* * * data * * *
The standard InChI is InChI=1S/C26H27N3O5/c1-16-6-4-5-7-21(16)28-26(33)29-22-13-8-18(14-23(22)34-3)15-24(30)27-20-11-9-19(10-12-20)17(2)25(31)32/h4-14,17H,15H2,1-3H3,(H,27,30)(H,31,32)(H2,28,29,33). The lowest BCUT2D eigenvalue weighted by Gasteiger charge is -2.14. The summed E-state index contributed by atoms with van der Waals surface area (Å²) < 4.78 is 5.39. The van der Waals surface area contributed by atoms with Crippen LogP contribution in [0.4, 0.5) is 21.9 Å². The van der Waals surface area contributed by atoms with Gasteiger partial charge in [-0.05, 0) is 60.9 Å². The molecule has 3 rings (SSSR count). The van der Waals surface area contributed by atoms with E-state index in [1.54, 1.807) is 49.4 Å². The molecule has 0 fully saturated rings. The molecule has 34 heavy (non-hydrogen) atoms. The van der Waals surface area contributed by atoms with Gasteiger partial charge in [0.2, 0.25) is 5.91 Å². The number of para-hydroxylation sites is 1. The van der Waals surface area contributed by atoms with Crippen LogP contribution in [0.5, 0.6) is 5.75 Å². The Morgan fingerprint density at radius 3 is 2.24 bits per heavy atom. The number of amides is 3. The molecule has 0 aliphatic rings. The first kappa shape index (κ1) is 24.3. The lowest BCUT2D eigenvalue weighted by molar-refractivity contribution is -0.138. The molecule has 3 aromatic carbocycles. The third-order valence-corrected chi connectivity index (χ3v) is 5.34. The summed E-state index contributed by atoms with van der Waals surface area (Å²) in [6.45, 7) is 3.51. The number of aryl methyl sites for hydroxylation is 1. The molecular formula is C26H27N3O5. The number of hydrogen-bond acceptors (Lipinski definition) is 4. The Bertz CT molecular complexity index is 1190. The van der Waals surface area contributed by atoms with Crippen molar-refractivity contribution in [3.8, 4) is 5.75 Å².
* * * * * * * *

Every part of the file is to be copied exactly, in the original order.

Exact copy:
The standard InChI is InChI=1S/C26H27N3O5/c1-16-6-4-5-7-21(16)28-26(33)29-22-13-8-18(14-23(22)34-3)15-24(30)27-20-11-9-19(10-12-20)17(2)25(31)32/h4-14,17H,15H2,1-3H3,(H,27,30)(H,31,32)(H2,28,29,33). The lowest BCUT2D eigenvalue weighted by Gasteiger charge is -2.14. The summed E-state index contributed by atoms with van der Waals surface area (Å²) < 4.78 is 5.39. The van der Waals surface area contributed by atoms with Crippen LogP contribution in [0.4, 0.5) is 21.9 Å². The van der Waals surface area contributed by atoms with Gasteiger partial charge in [-0.05, 0) is 60.9 Å². The molecule has 3 rings (SSSR count). The van der Waals surface area contributed by atoms with E-state index in [1.54, 1.807) is 49.4 Å². The molecule has 0 fully saturated rings. The molecule has 34 heavy (non-hydrogen) atoms. The van der Waals surface area contributed by atoms with Gasteiger partial charge in [0.2, 0.25) is 5.91 Å². The number of para-hydroxylation sites is 1. The van der Waals surface area contributed by atoms with Crippen LogP contribution in [0.5, 0.6) is 5.75 Å². The Morgan fingerprint density at radius 3 is 2.24 bits per heavy atom. The number of amides is 3. The molecule has 0 aliphatic rings. The first kappa shape index (κ1) is 24.3. The lowest BCUT2D eigenvalue weighted by molar-refractivity contribution is -0.138. The molecule has 3 aromatic carbocycles. The third-order valence-corrected chi connectivity index (χ3v) is 5.34. The summed E-state index contributed by atoms with van der Waals surface area (Å²) in [6.45, 7) is 3.51. The number of aryl methyl sites for hydroxylation is 1. The molecular formula is C26H27N3O5. The number of hydrogen-bond acceptors (Lipinski definition) is 4. The Bertz CT molecular complexity index is 1190. The van der Waals surface area contributed by atoms with Crippen molar-refractivity contribution in [3.8, 4) is 5.75 Å².